China’s government officials are asking pig farmers to quickly replenish their herds in the wake of African swine fever (ASF) outbreaks. The nation plans to buy more pork for its reserves in an effort to curb price rises expected later this year.
Reuters reported that pork prices in China are “very likely” to rise in the second-half of 2019 as the number of pigs available for slaughter has been falling, said Tang Ke, director of the market and information department at the agriculture ministry.
“We recommend most farmers adjust their production and increase replenishment in a timely manner,” said Tang, even as they carry out steps to prevent and control ASF.
Although Tang said the ASF crisis has not yet hit national pork prices and supplies are currently “sufficient,” he described the battle against the disease as a “long-term and protracted war.”
Tang expects no major volatility in pork prices ahead of the Lunar New Year holiday that begins in early February – a time when pork is widely consumed in China.
Still, measures to control the spread of ASF have kept live pig prices in some regions of the country at loss-making levels, leading to liquidation by small farmers and slow restocking.
Tang said the national pig stocks in December were almost 5% lower than the previous year, while breeding sow numbers were down by more than 8%.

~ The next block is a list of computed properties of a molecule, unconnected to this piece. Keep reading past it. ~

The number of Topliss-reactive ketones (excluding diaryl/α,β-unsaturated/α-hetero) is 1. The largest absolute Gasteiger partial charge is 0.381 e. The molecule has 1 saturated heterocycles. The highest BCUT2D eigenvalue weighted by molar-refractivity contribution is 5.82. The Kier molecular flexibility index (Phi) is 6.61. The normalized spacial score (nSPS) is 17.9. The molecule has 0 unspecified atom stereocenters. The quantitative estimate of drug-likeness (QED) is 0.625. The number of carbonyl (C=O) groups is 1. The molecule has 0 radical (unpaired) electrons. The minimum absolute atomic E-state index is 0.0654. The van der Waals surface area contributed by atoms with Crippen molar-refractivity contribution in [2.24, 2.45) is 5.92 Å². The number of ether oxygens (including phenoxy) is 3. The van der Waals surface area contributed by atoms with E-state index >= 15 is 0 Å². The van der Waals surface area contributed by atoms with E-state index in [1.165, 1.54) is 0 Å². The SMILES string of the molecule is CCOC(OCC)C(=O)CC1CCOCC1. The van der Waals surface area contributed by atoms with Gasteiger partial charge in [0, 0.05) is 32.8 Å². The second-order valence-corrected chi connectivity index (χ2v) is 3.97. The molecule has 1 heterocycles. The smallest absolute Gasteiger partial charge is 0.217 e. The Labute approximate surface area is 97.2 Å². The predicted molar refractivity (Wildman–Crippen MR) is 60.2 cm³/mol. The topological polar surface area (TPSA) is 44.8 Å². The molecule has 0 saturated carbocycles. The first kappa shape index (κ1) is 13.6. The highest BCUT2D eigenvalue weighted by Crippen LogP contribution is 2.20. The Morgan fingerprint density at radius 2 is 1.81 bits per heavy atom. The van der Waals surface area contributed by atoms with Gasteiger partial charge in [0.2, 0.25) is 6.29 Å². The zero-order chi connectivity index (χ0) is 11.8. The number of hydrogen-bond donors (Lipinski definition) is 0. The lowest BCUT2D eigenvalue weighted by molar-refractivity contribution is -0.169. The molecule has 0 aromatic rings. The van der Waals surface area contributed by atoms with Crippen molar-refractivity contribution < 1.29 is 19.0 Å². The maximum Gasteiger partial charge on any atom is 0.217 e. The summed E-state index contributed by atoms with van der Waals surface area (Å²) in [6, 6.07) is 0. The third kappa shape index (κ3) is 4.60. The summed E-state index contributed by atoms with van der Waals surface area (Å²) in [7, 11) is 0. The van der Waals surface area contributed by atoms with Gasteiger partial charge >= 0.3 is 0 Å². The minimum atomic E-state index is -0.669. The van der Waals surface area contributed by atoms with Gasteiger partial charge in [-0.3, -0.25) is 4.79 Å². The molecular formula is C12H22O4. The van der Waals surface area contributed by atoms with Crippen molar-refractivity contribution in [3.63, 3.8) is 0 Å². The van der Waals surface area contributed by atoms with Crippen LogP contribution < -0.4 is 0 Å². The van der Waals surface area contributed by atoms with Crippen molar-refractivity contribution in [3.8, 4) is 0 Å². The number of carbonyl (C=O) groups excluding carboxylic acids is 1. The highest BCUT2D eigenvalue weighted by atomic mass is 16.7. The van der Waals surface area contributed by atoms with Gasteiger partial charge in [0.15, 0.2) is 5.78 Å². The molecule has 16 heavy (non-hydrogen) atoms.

The average weight of pigs in China was at a record of around 273 lb. in December, Tang said.
For now, live pig prices remain low, and might even be slightly weaker as the Lunar New Year approaches, Tang said. The average price of live pigs in the second week of January was 13.65 yuan ($2.02) per kg, down 1.6% from the previous week, and has dropped for four consecutive weeks, he added.
Pork prices have also declined in the last week by 0.9% to 23.55 yuan per kg, and are down almost 8% versus last year, Reuters reported.
“The volumes of pork traded at monitored farmers’ markets has dropped by 14.%, consumer demand is weakening,” Tang said.
China plans to use its reserves to help stabilize the market, Tang said, reducing the large gap in prices between producing and consuming regions.
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